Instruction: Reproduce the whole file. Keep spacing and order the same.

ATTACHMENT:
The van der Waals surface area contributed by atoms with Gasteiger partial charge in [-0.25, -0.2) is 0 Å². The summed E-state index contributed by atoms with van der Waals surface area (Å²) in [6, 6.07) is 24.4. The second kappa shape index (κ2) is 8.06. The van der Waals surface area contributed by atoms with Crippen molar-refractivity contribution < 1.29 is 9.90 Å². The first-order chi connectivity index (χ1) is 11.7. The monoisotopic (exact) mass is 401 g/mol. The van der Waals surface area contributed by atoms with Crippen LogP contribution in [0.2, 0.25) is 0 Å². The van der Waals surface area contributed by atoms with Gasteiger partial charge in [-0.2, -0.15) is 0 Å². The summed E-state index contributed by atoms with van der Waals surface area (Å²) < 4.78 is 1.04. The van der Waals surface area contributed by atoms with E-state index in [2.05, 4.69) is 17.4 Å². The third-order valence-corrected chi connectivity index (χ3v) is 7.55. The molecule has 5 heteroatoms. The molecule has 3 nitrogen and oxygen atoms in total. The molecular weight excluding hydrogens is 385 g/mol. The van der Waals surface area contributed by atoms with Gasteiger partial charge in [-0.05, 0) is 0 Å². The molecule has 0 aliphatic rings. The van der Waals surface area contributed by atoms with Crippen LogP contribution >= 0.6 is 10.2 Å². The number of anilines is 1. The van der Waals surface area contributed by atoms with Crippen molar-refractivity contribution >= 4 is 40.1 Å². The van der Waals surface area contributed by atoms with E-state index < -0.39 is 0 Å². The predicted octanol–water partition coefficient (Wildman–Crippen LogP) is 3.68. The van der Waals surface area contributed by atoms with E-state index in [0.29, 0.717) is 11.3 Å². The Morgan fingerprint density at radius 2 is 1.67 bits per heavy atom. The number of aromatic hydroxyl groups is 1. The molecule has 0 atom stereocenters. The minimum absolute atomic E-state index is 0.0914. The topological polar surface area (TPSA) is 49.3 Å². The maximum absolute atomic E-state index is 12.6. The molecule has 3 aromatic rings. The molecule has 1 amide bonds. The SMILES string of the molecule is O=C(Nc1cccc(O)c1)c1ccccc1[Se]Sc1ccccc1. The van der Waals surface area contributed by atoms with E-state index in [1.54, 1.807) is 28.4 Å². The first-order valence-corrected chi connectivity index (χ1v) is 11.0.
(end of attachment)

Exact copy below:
The van der Waals surface area contributed by atoms with Gasteiger partial charge in [-0.25, -0.2) is 0 Å². The summed E-state index contributed by atoms with van der Waals surface area (Å²) in [6, 6.07) is 24.4. The second kappa shape index (κ2) is 8.06. The van der Waals surface area contributed by atoms with Crippen molar-refractivity contribution < 1.29 is 9.90 Å². The first-order chi connectivity index (χ1) is 11.7. The monoisotopic (exact) mass is 401 g/mol. The van der Waals surface area contributed by atoms with Crippen LogP contribution in [0.2, 0.25) is 0 Å². The van der Waals surface area contributed by atoms with Gasteiger partial charge in [-0.2, -0.15) is 0 Å². The summed E-state index contributed by atoms with van der Waals surface area (Å²) < 4.78 is 1.04. The van der Waals surface area contributed by atoms with E-state index in [2.05, 4.69) is 17.4 Å². The third-order valence-corrected chi connectivity index (χ3v) is 7.55. The molecule has 5 heteroatoms. The molecule has 3 nitrogen and oxygen atoms in total. The molecular weight excluding hydrogens is 385 g/mol. The van der Waals surface area contributed by atoms with Gasteiger partial charge in [-0.05, 0) is 0 Å². The molecule has 0 aliphatic rings. The van der Waals surface area contributed by atoms with Crippen LogP contribution >= 0.6 is 10.2 Å². The number of anilines is 1. The van der Waals surface area contributed by atoms with Crippen molar-refractivity contribution >= 4 is 40.1 Å². The van der Waals surface area contributed by atoms with E-state index < -0.39 is 0 Å². The predicted octanol–water partition coefficient (Wildman–Crippen LogP) is 3.68. The van der Waals surface area contributed by atoms with E-state index in [0.29, 0.717) is 11.3 Å². The Morgan fingerprint density at radius 2 is 1.67 bits per heavy atom. The number of aromatic hydroxyl groups is 1. The molecule has 0 atom stereocenters. The minimum absolute atomic E-state index is 0.0914. The topological polar surface area (TPSA) is 49.3 Å². The maximum absolute atomic E-state index is 12.6. The molecule has 3 aromatic rings. The molecule has 1 amide bonds. The SMILES string of the molecule is O=C(Nc1cccc(O)c1)c1ccccc1[Se]Sc1ccccc1. The van der Waals surface area contributed by atoms with E-state index in [1.54, 1.807) is 28.4 Å². The first-order valence-corrected chi connectivity index (χ1v) is 11.0.